Mainly a gloss of nineteenth century American femininism, actually very little about Seneca Falls.
This is a very interesting book. It's the story of the organizers of the Seneca Falls Convention in 1848 and the effects of that gathering. The book focuses on the lives of Elizabeth Cady Stanton and Lucy Stone but also covers Lucretia Mott and Susan B. Anthony. The issues were complex, involving much more than the franchise. Marriage status and property rights as well as career and education opportunities were almost more important. The meeting of such women, their lives and the reception of th...more
A deft historical narrative that is also an inspiring testament to the power of self-mobilization and grassroots activism. Most of the information can be found in your average college history textbook, and the book often reads like one, but this is a well-meaning and hopeful read. The meeting of the title is granted only the briefest of treatments, but the scope is compact yet broad enough to give a general view. There are probably better books out there, but there are certainly worse.
In 2013 as we seeks gun restrictions, still struggle for same-sex marriage to be accepted and many other critical issues, it has been interesting to read of the struggles of those who sought to give women the right to vote. It won't encourage your enthusiasm for the politicians of either era but may make us realize patience has been necessary before.
The book needed another editing and could have been shorter but you do get a solid view of the four women who led the fight.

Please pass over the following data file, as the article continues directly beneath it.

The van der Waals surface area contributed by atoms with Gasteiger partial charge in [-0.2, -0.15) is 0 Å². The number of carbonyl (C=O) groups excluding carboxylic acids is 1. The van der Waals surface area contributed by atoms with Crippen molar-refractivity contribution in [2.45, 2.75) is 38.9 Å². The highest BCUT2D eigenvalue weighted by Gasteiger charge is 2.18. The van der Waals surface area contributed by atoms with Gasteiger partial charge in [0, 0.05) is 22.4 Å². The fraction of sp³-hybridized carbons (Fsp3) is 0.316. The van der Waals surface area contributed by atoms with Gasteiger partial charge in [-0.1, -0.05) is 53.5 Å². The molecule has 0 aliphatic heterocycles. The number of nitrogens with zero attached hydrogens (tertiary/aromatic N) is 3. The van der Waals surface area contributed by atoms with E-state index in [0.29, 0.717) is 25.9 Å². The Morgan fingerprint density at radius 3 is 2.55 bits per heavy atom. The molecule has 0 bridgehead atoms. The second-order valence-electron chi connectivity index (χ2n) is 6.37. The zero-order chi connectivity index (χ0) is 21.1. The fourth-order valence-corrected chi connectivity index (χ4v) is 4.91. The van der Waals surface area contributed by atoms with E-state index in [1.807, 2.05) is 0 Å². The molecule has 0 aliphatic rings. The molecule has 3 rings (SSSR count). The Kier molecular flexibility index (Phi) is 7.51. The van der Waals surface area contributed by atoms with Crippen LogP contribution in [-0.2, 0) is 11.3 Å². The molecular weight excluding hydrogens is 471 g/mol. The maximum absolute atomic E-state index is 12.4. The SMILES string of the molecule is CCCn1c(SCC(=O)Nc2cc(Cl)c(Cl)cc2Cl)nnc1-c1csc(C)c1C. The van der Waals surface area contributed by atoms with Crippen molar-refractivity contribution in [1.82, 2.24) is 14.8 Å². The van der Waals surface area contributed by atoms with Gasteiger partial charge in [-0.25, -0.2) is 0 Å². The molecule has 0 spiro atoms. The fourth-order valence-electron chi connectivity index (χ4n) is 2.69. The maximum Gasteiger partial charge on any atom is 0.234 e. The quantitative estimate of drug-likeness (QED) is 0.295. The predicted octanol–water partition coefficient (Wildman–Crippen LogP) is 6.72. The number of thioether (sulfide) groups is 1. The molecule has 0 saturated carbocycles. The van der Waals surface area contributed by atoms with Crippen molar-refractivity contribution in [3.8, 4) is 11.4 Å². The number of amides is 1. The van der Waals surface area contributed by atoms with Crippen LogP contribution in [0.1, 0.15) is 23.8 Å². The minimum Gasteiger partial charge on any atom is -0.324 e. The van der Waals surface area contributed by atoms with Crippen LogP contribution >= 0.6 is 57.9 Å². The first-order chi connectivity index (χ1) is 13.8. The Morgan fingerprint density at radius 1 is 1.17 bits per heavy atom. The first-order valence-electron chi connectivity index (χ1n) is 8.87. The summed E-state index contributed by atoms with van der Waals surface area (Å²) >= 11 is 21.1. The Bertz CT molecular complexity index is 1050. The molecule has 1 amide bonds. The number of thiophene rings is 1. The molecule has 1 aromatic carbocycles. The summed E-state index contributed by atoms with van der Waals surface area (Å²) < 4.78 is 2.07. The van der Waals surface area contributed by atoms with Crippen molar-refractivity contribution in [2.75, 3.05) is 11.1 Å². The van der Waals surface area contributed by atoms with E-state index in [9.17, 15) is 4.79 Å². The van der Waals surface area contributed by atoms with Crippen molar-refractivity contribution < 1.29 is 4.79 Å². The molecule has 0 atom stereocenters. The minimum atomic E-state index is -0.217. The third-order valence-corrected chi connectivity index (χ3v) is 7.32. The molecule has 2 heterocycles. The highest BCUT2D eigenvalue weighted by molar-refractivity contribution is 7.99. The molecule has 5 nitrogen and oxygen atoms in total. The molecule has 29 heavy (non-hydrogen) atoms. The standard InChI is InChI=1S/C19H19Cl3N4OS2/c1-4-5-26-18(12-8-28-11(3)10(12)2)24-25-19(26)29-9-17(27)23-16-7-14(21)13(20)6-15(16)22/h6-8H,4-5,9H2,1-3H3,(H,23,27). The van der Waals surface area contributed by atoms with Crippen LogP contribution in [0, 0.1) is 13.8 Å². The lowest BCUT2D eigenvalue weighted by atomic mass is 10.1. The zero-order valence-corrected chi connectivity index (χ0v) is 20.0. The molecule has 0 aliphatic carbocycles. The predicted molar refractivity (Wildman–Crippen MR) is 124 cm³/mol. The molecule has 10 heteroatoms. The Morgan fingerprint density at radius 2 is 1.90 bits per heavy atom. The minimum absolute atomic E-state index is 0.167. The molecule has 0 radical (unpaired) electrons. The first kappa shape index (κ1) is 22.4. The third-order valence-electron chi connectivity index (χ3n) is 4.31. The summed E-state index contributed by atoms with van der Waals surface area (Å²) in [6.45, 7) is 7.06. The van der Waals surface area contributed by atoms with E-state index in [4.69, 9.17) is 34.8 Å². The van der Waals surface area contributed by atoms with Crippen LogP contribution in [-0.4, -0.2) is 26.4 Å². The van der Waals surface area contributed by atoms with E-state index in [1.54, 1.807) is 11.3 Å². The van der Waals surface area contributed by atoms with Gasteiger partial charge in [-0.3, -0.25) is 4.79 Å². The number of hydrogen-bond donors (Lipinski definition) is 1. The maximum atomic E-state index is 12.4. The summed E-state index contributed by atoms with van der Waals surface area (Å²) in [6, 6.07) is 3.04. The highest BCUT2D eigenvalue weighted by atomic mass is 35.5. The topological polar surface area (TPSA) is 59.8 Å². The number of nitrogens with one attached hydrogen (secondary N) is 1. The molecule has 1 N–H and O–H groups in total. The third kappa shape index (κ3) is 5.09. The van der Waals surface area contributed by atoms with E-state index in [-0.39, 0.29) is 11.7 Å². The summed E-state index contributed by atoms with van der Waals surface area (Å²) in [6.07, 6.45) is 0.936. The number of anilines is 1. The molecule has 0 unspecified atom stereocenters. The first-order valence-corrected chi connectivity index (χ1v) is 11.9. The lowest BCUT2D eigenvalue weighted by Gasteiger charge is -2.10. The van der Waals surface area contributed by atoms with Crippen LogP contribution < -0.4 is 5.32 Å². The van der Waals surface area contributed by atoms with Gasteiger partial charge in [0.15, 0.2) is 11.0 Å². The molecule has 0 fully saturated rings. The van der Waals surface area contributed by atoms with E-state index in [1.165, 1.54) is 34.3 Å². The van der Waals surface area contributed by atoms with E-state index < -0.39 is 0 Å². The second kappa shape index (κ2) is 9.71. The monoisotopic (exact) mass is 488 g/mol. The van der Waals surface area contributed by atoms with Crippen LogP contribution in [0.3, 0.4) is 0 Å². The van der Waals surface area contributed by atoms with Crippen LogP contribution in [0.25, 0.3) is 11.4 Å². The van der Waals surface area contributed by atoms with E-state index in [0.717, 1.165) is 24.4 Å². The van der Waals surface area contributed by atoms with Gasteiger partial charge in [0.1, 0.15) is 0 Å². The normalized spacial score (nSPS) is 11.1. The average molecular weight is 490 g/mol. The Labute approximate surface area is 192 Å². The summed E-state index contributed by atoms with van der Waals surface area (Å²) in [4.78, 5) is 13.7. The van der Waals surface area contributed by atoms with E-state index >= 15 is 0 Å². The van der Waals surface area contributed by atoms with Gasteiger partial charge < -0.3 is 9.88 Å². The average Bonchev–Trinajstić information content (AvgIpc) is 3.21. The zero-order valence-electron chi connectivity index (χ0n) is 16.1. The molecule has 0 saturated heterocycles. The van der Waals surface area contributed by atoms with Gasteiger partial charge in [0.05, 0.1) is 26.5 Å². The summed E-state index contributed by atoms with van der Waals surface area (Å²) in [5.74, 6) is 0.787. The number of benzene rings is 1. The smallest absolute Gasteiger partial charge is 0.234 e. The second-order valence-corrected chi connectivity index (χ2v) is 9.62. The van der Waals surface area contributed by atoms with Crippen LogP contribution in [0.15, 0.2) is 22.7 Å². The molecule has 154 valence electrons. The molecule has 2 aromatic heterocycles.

If it wasn't for my book club I would never have picked up this book. It was written by a history professor and it's not the leisure reading that I enjoy doing. The reason I give it two stars instead of one is because there is a lot of factual historical information and you can tell that it's well researched. Overall I didn't finish reading it. It was just too dense of material for summer reading for me.
A really wonderful, in-depth look at the broad group of women who worked for suffrage, not just the ones we know so well. As always, I am amazed how few rights women once had. Wow. Well researched, could be a textbook for women's studies, history, etc.
Travis Ferrell
An excellent introduction to the Women's Rights Movement. If you are looking for a premier to build up your basic knowledge of Seneca Falls and the major players of this movement in the 19th Century, a great place to start. Accessible and informative.
An excellent look at the powerhouse women who started and guided the Women's Rights movement in America. I wish I could have met a couple of them or at the very least, heard them speak. They sounded like amazing women.
Just writing this to remind myself I read it - a good overview of the early women's rights movement, starting in around the 1840s and culminating with the 19th amendment.
Maryellen Davidson
An excellent and through history of the hard work of the fight to win voting rights for women.
Great history of the early women's movement. But it ends in 1870! How unsatisfying!
Lauren Groseclose
Great insight into the lives of women who dedicated their lives to this movement!
A great easy read that should make everyone appreciate the right to vote!